by Heinrich Domingo
Two boyfriends bid their goodbyes as one is going abroad. At the background are beautiful sea landscapes filling their silence and (hopefully) the audience’s confusion. If only scenery is sufficient.
Film is a medium of the free. Much so in short films, the director tries to encapsulate his/her endless imagination within a limited time. Yet, this does not license filmmakers to offer nothing but ambiguity.
From beginning to end, the audience struggles to understand the film’s message. Apasol challenges the movie-goers to think deep and dig for what it wants to deliver. Subtitles were not helpful either. Letters were too minute and the chosen color palette was undistinguishable. With the character’s Chavacano lines (majority of Filipino audience is unfamiliar), these flaws were magnified. As the audience continues to be bedazzled by the plot, they are, at the end of the story, met by merely another romantic film.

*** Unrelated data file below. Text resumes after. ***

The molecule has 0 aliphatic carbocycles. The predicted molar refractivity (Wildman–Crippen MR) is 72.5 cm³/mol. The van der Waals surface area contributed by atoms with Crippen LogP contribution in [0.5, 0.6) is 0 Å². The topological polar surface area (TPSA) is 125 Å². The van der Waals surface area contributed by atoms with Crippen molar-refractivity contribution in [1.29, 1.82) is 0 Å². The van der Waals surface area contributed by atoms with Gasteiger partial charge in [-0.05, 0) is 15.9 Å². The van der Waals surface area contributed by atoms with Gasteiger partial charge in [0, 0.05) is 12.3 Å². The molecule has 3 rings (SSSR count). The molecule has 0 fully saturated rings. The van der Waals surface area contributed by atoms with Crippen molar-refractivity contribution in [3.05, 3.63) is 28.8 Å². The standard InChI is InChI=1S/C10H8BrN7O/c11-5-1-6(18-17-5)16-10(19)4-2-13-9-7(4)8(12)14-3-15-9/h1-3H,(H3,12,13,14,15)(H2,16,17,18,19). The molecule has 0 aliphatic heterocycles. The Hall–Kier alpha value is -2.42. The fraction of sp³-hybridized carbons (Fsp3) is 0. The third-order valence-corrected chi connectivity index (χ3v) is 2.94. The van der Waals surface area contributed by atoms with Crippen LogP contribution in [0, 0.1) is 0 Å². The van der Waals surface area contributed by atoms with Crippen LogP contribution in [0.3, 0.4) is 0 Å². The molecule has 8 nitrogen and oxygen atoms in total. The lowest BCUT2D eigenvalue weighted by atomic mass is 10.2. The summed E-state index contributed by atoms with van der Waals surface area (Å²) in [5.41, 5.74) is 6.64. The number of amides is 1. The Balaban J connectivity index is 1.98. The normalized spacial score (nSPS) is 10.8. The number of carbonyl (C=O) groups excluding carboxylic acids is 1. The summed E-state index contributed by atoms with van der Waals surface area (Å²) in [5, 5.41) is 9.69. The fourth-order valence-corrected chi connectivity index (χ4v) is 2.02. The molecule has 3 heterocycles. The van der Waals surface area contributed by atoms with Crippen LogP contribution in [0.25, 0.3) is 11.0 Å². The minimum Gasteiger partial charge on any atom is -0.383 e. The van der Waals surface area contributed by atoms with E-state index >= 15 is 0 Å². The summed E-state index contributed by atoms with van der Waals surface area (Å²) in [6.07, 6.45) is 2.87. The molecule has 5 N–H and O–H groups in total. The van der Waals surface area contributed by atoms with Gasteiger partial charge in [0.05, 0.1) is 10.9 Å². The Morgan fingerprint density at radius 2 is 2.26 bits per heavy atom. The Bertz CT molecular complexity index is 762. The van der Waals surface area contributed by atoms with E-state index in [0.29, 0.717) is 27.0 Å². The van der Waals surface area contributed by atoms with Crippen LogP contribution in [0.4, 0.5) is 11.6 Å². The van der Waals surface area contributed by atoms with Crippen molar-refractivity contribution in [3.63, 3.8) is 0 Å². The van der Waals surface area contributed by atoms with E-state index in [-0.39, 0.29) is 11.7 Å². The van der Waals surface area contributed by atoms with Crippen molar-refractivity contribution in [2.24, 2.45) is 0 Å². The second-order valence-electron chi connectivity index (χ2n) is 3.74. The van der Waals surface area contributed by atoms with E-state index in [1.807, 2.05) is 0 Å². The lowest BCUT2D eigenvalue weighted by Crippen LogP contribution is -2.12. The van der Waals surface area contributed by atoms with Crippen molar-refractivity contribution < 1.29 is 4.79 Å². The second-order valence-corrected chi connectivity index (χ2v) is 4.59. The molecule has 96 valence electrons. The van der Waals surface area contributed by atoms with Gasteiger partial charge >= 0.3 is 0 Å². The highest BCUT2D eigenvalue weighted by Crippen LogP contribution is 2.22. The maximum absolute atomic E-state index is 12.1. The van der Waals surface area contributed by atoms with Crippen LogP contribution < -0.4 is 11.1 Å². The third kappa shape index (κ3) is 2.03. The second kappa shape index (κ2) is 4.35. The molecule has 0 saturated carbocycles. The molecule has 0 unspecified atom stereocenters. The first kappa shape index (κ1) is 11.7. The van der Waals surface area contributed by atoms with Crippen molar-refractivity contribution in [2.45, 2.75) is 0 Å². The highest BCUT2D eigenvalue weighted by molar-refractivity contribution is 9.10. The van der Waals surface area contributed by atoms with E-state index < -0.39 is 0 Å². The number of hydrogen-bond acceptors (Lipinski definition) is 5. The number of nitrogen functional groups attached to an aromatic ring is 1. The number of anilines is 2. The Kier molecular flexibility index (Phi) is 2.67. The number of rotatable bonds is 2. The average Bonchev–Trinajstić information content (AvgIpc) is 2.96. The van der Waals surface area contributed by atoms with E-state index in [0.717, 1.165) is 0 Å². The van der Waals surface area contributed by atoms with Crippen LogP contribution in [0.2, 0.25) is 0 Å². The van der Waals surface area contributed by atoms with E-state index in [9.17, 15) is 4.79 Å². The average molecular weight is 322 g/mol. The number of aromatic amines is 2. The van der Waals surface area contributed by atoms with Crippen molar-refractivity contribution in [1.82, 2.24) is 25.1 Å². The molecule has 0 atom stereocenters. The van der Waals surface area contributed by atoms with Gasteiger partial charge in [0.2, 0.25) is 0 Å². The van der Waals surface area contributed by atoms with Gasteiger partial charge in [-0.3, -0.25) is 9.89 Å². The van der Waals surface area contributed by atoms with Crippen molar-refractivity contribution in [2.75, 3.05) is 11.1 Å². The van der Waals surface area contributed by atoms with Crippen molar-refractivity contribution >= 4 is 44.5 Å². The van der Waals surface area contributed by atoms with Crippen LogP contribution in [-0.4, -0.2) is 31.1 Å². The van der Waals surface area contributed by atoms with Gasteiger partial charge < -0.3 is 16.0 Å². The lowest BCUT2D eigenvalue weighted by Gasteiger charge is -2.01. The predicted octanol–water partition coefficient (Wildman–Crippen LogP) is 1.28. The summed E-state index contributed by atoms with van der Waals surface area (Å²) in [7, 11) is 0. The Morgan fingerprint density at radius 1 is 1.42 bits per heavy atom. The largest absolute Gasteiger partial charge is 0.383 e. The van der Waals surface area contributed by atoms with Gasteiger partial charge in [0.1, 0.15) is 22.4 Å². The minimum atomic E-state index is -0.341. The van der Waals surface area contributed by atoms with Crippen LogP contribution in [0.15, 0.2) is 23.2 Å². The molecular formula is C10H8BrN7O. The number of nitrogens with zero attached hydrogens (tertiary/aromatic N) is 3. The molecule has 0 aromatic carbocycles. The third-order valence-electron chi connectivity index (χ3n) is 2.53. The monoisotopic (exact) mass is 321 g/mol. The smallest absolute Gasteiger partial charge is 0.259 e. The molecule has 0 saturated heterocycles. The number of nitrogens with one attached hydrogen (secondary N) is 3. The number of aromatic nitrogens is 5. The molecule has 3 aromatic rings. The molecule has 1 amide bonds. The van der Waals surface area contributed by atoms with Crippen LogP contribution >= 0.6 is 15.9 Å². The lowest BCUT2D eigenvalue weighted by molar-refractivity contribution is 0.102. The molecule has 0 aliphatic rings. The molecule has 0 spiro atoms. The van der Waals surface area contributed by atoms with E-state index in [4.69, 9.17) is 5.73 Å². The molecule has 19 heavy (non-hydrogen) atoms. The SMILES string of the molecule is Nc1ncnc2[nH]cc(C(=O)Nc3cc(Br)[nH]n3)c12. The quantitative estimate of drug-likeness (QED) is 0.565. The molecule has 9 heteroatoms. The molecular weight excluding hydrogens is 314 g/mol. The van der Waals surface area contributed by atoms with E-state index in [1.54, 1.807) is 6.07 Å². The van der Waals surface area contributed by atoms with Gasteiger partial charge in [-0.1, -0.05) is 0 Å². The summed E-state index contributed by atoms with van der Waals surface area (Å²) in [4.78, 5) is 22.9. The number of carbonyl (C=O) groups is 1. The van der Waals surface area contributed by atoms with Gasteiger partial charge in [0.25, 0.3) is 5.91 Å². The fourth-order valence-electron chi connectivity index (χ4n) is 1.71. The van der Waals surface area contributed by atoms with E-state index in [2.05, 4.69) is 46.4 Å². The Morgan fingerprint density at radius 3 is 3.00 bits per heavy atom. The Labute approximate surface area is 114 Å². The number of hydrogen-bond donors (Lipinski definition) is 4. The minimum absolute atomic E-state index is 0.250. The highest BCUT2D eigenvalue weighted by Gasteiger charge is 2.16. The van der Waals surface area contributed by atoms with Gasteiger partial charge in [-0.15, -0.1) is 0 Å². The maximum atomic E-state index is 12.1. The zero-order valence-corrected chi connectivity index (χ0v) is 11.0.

The film’s metaphors, as the director has pointed out, seem to only exist inside the writer and director’s mind. In the crass words of journalism, it was nasalsal.
Nothing new was presented. All are but efforts to take the audience in a limbo of confusion. In this deep abyss of the unknown, the director cannot save the crowd or even himself.
Do you agree with our review? Share us your thoughts through putting comments below. Cinephiles unite!